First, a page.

Our new stylist intern talks frilly, girly details and the pizzazz of Diana Vreeland
Sometimes I like to imagine myself as the most interesting person you could ever meet, but usually I’m just your ordinary girl who’s found herself deeply seduced by the glamour and mystery of fashion. While so many people find solace and comfort in black, I regularly dress as if I’ve exploded out of a children’s cartoon. I believe that more is more: colours, prints, and heavy texturing. Load on the accessories and layer the clothes. The louder, the better. Why bother making a statement if no one can hear it, let alone feel the impact?
Personal style provides a fluidity that factual information never can. What I wear says much more about me than what I study or where I work. You can know me before I even open my mouth. The way I dress embodies my mood, my identity, and my aspirations. It’s how I express myself to the world. The meaning of dress, and the creation of beauty through what people wear, is the all-consuming focus of my thoughts.
That’s it. That’s Lydia, the new styling intern at WORN.
I absolutely adore her personality and what she stands for. Her work at Harper’s Bazaar, Vogue, and The Costume Institute in the Metropolitan Museum of Art is inspirational. Her pizzazz is legendary and her point of view is so unique and distinct. Her creation of fantasy and her constant drive for the unexpected is motivational.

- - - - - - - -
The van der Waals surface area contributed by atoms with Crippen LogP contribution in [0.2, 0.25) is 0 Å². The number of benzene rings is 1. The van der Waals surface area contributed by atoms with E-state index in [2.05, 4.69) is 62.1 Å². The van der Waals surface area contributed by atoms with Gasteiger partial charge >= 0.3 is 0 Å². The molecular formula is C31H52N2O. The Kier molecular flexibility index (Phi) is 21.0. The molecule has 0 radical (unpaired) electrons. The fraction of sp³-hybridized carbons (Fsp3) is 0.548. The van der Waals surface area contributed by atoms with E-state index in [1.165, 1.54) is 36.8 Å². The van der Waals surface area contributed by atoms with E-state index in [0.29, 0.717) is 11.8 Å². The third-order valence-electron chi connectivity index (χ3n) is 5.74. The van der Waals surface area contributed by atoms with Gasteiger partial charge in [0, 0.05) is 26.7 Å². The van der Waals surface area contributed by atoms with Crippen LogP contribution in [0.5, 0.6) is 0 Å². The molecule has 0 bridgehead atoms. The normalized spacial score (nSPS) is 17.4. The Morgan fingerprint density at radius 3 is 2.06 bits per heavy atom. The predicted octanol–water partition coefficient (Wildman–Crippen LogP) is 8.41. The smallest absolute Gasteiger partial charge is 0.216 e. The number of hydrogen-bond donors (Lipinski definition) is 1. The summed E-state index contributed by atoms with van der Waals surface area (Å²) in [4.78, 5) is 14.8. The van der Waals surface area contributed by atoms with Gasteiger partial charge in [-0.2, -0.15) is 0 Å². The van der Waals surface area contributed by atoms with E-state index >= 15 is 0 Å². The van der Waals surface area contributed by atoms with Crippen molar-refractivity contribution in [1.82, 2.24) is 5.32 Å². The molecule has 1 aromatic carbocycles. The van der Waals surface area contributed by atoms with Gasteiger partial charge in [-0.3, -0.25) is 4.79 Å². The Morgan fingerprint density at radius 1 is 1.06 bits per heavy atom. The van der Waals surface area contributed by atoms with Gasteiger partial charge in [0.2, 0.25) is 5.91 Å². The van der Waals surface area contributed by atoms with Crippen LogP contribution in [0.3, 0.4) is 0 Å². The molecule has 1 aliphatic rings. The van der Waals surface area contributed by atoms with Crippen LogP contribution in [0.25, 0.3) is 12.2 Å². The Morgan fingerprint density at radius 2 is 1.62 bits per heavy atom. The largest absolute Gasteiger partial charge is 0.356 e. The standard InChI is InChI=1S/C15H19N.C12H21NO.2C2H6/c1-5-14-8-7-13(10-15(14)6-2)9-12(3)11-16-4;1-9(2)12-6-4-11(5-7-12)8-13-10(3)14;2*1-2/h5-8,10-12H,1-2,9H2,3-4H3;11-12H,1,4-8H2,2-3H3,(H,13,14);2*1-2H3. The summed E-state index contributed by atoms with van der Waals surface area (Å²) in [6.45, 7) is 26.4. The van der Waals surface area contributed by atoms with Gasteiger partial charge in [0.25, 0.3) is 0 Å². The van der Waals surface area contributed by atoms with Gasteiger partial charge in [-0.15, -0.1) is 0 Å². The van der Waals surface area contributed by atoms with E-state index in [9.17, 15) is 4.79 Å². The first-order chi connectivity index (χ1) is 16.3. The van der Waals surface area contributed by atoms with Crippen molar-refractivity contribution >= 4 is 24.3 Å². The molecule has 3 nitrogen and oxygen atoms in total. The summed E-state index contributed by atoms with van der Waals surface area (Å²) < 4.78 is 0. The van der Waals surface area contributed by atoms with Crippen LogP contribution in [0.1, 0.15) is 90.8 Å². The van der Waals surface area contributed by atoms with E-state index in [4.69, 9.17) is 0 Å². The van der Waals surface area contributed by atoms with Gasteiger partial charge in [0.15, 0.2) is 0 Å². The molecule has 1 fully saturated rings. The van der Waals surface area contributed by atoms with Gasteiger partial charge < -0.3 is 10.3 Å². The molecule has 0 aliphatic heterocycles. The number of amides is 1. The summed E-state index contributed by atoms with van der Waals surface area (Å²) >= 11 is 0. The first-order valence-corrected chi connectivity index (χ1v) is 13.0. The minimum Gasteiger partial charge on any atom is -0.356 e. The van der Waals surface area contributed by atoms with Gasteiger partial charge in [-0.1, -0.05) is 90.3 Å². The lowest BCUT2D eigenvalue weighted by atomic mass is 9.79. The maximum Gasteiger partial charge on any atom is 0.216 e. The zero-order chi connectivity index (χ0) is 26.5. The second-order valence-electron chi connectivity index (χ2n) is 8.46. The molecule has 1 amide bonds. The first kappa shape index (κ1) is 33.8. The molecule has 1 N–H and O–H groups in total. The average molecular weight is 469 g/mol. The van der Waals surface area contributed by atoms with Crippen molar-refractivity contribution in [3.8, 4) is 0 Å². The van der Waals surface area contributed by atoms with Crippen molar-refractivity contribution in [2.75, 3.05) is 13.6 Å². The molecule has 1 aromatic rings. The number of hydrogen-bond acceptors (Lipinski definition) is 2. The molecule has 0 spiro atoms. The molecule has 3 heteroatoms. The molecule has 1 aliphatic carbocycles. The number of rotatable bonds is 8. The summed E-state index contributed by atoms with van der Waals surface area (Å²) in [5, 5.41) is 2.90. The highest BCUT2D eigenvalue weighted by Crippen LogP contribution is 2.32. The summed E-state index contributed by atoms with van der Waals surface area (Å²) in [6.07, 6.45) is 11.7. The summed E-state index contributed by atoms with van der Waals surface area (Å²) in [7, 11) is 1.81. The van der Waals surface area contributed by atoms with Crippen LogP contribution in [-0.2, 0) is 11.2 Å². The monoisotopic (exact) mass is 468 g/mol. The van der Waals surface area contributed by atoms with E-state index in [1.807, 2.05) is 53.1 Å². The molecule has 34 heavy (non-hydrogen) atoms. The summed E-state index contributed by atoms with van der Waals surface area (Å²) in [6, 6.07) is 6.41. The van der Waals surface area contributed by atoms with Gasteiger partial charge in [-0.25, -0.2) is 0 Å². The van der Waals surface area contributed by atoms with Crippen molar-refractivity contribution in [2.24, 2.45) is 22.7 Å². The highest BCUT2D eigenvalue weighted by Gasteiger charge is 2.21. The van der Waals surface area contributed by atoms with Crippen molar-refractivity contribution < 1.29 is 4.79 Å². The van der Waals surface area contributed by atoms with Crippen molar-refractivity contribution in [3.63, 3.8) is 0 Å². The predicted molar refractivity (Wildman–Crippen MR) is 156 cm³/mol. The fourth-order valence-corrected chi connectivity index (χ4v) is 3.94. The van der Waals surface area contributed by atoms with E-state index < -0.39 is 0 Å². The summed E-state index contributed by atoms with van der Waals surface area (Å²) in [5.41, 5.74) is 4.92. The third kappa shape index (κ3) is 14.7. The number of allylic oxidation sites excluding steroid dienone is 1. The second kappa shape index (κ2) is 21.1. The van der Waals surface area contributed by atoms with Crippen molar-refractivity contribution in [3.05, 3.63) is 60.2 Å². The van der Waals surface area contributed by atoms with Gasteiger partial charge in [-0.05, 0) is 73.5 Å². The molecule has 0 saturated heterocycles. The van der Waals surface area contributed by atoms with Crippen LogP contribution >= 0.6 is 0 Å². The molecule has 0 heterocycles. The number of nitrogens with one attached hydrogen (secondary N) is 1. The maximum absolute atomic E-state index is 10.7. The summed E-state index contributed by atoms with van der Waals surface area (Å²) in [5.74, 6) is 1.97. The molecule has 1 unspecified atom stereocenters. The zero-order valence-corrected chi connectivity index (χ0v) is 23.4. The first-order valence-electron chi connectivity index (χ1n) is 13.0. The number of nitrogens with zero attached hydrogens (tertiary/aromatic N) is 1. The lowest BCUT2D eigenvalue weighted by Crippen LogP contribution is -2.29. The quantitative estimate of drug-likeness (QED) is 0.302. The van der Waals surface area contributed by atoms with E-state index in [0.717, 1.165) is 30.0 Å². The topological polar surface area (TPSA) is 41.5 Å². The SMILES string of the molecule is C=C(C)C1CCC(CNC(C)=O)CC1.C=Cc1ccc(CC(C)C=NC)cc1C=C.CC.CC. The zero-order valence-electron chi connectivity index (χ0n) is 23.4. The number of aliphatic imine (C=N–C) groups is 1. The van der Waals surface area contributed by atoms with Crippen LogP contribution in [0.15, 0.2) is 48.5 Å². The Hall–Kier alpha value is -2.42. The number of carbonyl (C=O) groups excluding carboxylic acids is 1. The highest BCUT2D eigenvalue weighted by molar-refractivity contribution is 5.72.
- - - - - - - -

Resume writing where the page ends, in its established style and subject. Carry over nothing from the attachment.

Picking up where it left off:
She has a quirky cartoonish style filled with frilly, girly details and an intelligent point of view to boot. What’s there not to love?
The magazines that she started (Pop, AnOther and Love) are thick, juicy, and always filled with the most interesting editorial photos. Her distinct point of view is so undeniably original. I love her amalgamation of playfulness with tailoring and luxury.
TrendLand’s Editorial Page
The dirty dirty truth is that a lot of the time I look through fashion magazines just to see the editorial photos. (Except when I’m reading WORN, of course). TrendLand saves me the trouble of flipping through dozens of glossies by posting all the amazing editorial photos right online, with descriptions of models and stylists.
photography // Laura Tuttle